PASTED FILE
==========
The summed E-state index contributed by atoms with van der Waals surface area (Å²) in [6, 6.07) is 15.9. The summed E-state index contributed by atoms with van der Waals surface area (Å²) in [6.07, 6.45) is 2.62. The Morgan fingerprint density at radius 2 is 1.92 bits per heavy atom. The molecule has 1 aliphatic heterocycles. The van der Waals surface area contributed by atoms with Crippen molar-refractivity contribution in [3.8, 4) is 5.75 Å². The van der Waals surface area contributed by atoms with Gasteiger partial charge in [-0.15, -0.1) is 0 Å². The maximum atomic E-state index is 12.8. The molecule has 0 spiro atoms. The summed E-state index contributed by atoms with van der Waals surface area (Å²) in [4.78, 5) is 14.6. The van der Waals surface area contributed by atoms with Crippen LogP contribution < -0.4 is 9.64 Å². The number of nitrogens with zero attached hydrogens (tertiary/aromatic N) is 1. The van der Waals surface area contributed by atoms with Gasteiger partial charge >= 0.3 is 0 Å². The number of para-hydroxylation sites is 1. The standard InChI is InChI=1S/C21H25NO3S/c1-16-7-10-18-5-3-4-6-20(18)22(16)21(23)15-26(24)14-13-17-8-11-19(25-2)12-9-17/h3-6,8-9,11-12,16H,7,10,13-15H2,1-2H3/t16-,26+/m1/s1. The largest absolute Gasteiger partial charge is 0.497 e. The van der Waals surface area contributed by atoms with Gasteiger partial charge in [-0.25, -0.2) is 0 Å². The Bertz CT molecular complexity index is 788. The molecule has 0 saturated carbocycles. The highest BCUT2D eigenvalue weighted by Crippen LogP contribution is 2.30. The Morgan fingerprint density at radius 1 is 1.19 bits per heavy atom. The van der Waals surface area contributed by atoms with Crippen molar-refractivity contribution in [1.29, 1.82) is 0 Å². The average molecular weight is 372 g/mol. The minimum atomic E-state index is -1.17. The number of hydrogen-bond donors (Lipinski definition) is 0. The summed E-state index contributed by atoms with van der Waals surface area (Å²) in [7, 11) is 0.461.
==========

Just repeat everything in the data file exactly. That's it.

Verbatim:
The summed E-state index contributed by atoms with van der Waals surface area (Å²) in [6, 6.07) is 15.9. The summed E-state index contributed by atoms with van der Waals surface area (Å²) in [6.07, 6.45) is 2.62. The Morgan fingerprint density at radius 2 is 1.92 bits per heavy atom. The molecule has 1 aliphatic heterocycles. The van der Waals surface area contributed by atoms with Crippen molar-refractivity contribution in [3.8, 4) is 5.75 Å². The van der Waals surface area contributed by atoms with Gasteiger partial charge in [-0.15, -0.1) is 0 Å². The maximum atomic E-state index is 12.8. The molecule has 0 spiro atoms. The summed E-state index contributed by atoms with van der Waals surface area (Å²) in [4.78, 5) is 14.6. The van der Waals surface area contributed by atoms with Crippen LogP contribution < -0.4 is 9.64 Å². The number of nitrogens with zero attached hydrogens (tertiary/aromatic N) is 1. The van der Waals surface area contributed by atoms with Gasteiger partial charge >= 0.3 is 0 Å². The number of para-hydroxylation sites is 1. The standard InChI is InChI=1S/C21H25NO3S/c1-16-7-10-18-5-3-4-6-20(18)22(16)21(23)15-26(24)14-13-17-8-11-19(25-2)12-9-17/h3-6,8-9,11-12,16H,7,10,13-15H2,1-2H3/t16-,26+/m1/s1. The largest absolute Gasteiger partial charge is 0.497 e. The van der Waals surface area contributed by atoms with Gasteiger partial charge in [-0.25, -0.2) is 0 Å². The Bertz CT molecular complexity index is 788. The molecule has 0 saturated carbocycles. The highest BCUT2D eigenvalue weighted by Crippen LogP contribution is 2.30. The Morgan fingerprint density at radius 1 is 1.19 bits per heavy atom. The van der Waals surface area contributed by atoms with Crippen molar-refractivity contribution in [1.29, 1.82) is 0 Å². The average molecular weight is 372 g/mol. The minimum atomic E-state index is -1.17. The number of hydrogen-bond donors (Lipinski definition) is 0. The summed E-state index contributed by atoms with van der Waals surface area (Å²) in [7, 11) is 0.461.